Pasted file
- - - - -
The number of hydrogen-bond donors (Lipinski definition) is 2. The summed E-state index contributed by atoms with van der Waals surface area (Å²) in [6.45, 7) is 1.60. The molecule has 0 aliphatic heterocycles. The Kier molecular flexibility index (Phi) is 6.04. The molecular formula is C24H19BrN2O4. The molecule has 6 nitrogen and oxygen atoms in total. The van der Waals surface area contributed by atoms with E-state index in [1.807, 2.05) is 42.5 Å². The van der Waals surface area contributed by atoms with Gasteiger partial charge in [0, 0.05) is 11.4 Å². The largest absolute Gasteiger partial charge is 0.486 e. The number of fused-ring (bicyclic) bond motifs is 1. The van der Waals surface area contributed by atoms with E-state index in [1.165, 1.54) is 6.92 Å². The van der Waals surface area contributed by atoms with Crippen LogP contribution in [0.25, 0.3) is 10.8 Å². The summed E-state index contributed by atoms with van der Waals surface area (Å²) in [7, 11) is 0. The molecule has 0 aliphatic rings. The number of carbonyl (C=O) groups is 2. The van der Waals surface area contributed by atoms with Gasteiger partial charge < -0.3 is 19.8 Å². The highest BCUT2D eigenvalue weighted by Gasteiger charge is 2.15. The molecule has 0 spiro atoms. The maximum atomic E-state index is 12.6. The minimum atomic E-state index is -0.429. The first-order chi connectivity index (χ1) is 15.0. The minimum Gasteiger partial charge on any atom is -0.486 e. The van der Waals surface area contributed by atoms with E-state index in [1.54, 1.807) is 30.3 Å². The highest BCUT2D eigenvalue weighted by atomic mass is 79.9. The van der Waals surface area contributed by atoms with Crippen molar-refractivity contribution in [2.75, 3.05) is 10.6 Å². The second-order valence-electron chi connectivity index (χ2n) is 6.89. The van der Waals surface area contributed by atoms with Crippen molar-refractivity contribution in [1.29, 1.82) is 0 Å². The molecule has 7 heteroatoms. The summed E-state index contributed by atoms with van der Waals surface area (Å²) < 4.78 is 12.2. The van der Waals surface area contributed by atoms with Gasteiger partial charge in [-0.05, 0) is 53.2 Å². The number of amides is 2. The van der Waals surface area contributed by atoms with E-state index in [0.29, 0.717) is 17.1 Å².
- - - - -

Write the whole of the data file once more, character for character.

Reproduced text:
The number of hydrogen-bond donors (Lipinski definition) is 2. The summed E-state index contributed by atoms with van der Waals surface area (Å²) in [6.45, 7) is 1.60. The molecule has 0 aliphatic heterocycles. The Kier molecular flexibility index (Phi) is 6.04. The molecular formula is C24H19BrN2O4. The molecule has 6 nitrogen and oxygen atoms in total. The van der Waals surface area contributed by atoms with E-state index in [1.807, 2.05) is 42.5 Å². The van der Waals surface area contributed by atoms with Gasteiger partial charge in [0, 0.05) is 11.4 Å². The largest absolute Gasteiger partial charge is 0.486 e. The number of fused-ring (bicyclic) bond motifs is 1. The van der Waals surface area contributed by atoms with E-state index in [1.165, 1.54) is 6.92 Å². The van der Waals surface area contributed by atoms with Crippen LogP contribution in [0.25, 0.3) is 10.8 Å². The summed E-state index contributed by atoms with van der Waals surface area (Å²) in [7, 11) is 0. The molecule has 0 aliphatic rings. The number of carbonyl (C=O) groups is 2. The van der Waals surface area contributed by atoms with Gasteiger partial charge < -0.3 is 19.8 Å². The highest BCUT2D eigenvalue weighted by Gasteiger charge is 2.15. The molecule has 0 spiro atoms. The maximum atomic E-state index is 12.6. The minimum atomic E-state index is -0.429. The first-order chi connectivity index (χ1) is 15.0. The minimum Gasteiger partial charge on any atom is -0.486 e. The van der Waals surface area contributed by atoms with E-state index in [1.54, 1.807) is 30.3 Å². The highest BCUT2D eigenvalue weighted by atomic mass is 79.9. The van der Waals surface area contributed by atoms with Crippen molar-refractivity contribution in [2.75, 3.05) is 10.6 Å². The second-order valence-electron chi connectivity index (χ2n) is 6.89. The van der Waals surface area contributed by atoms with Crippen molar-refractivity contribution in [1.29, 1.82) is 0 Å². The molecule has 7 heteroatoms. The summed E-state index contributed by atoms with van der Waals surface area (Å²) < 4.78 is 12.2. The van der Waals surface area contributed by atoms with Gasteiger partial charge in [-0.05, 0) is 53.2 Å². The number of amides is 2. The van der Waals surface area contributed by atoms with E-state index in [0.29, 0.717) is 17.1 Å².